There are two things that prompt me to write a review immediately after watching a film. Either it’s so terrible/bad I feel impelled to warn others not to waste their money on time or it, or it’s so good that it becomes a duty to share its brilliance.
Thankfully, Hidden Figures is the latter. It is, in my opinion, one of the best films this year – with an actual, inspiring story instead of the insipid garbage Hollywood has been churning out lately (sequels, more superheroes, etc.) Based on a true story, the film highlights the lives of three African-American women working at NASA during the Space Race, and who changed the course of history.
It is 1960s America and and the country is competing with Russia in the Space Race, to send the first human being into orbit. At a time where ‘coloured’ groups are fighting for equal rights to live in an integrated society, where ‘whites’ and ‘coloured’ facilities are segregated, the irony is not lost on the audience.
Enter three friends – mathematician Katherine Goble (Taraji P.Henson), unofficial supervisor Dorothy Vaughan (Octavia Spencer) and aspiring engineer Mary Jackson (Janelle Monae) – African American women working at the National Aeronautics and Space Administration (NASA). The women worked as ‘computers’ in a segregated division of the Langley Research Center in Hampton, Virginia, where they did calculations (this was before the computers we use today were invented).
Following a successful Russian satellite launch and increasing pressure to send American astronauts into space, Katherine is roped in to help the Space Task Group, under the direction of Al Harrison. She becomes the first ‘coloured’ woman on the team. If anyone has ever felt out of place somewhere, they can surely relate to Katherine’s first entrance into the office – her white, male colleagues staring at her like a freak show as she makes her way to her desk.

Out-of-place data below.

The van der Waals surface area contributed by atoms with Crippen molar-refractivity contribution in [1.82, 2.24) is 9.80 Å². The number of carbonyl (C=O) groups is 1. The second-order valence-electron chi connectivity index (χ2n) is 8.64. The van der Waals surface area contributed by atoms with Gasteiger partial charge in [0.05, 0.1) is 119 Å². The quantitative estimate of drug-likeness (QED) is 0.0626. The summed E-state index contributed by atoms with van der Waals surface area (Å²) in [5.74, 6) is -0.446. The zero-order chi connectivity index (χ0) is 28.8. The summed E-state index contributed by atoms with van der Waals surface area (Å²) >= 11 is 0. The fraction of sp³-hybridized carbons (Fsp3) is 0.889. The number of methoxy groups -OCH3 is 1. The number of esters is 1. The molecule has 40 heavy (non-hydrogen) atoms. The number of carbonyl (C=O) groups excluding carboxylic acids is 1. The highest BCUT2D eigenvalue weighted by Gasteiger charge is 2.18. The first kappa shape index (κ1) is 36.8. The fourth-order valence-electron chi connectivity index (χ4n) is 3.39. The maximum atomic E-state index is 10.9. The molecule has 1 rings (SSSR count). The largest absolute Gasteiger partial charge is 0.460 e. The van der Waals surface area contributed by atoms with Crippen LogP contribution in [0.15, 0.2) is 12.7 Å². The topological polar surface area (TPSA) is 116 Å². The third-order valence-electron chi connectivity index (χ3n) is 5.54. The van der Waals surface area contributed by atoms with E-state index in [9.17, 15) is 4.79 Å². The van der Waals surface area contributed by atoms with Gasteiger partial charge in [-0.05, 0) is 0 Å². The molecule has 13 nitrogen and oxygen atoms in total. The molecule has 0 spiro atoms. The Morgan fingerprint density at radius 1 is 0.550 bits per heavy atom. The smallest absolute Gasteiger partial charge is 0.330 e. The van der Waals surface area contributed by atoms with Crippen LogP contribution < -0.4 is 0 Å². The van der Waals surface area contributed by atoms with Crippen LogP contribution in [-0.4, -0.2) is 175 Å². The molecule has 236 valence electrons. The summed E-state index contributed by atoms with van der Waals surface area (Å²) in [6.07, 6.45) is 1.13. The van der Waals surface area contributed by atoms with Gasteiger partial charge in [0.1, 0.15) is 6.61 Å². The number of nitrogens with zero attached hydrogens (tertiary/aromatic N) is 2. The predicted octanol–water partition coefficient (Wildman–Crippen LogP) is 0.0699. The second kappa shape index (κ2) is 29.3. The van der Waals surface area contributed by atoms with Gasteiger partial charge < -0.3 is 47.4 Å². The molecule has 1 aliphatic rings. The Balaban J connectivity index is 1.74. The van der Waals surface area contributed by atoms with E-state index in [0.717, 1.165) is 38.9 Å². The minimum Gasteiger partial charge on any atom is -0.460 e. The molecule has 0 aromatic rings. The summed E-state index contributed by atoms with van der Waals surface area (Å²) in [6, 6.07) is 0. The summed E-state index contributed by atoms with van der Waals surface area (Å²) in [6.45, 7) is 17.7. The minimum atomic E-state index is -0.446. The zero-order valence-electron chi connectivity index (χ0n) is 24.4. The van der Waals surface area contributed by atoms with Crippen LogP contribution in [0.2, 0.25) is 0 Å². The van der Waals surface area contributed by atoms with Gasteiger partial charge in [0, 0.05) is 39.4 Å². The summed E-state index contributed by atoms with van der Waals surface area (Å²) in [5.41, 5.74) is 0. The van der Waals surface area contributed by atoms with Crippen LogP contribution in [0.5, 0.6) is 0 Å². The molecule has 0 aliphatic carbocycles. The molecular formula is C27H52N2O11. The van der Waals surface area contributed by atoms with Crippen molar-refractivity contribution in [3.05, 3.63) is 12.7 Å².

Aside from dealing with her hostile new colleagues, who are dismissive and demeaning (especially head engineer Paul Stafford), she is also a victim of the era’s racism – after attempting to pour water for her coffee at the communal water dispenser, the next day, a separate pot emerges labelled ‘coloured’. There are also no coloured bathrooms in the new building, resulting in Katherine having to dash half a mile away to her old office in order to use the loo everyday. When director Al questions her, Katherine explodes (in an Oscar-worthy winning performance!), silencing the entire group as they hang their heads in shame, before she leaves with dignity. Back at her old office, Katherine is surprised when Al shows up with a sledge hammer, demolishing the ‘coloured’ bathroom signs and announcing that all toilets would just be toilets. He also allows her into meetings, despite Stafford’s protests. Her contributions enable the group to create an equation to guide the space capsule they were planning to launch into a safe re-entry point. Thanks to her abilities, her colleagues gradually accept her as a part of the team.
Meanwhile, Mary identifies a flaw in the experimental space capsule’s heat shields. Encouraged by her mentor, she decides to pursue an engineering degree and convinces the judge to grant her permission to attend night classes in an all-white school. She later goes on to become NASA’s first female African-American aeronautical engineer.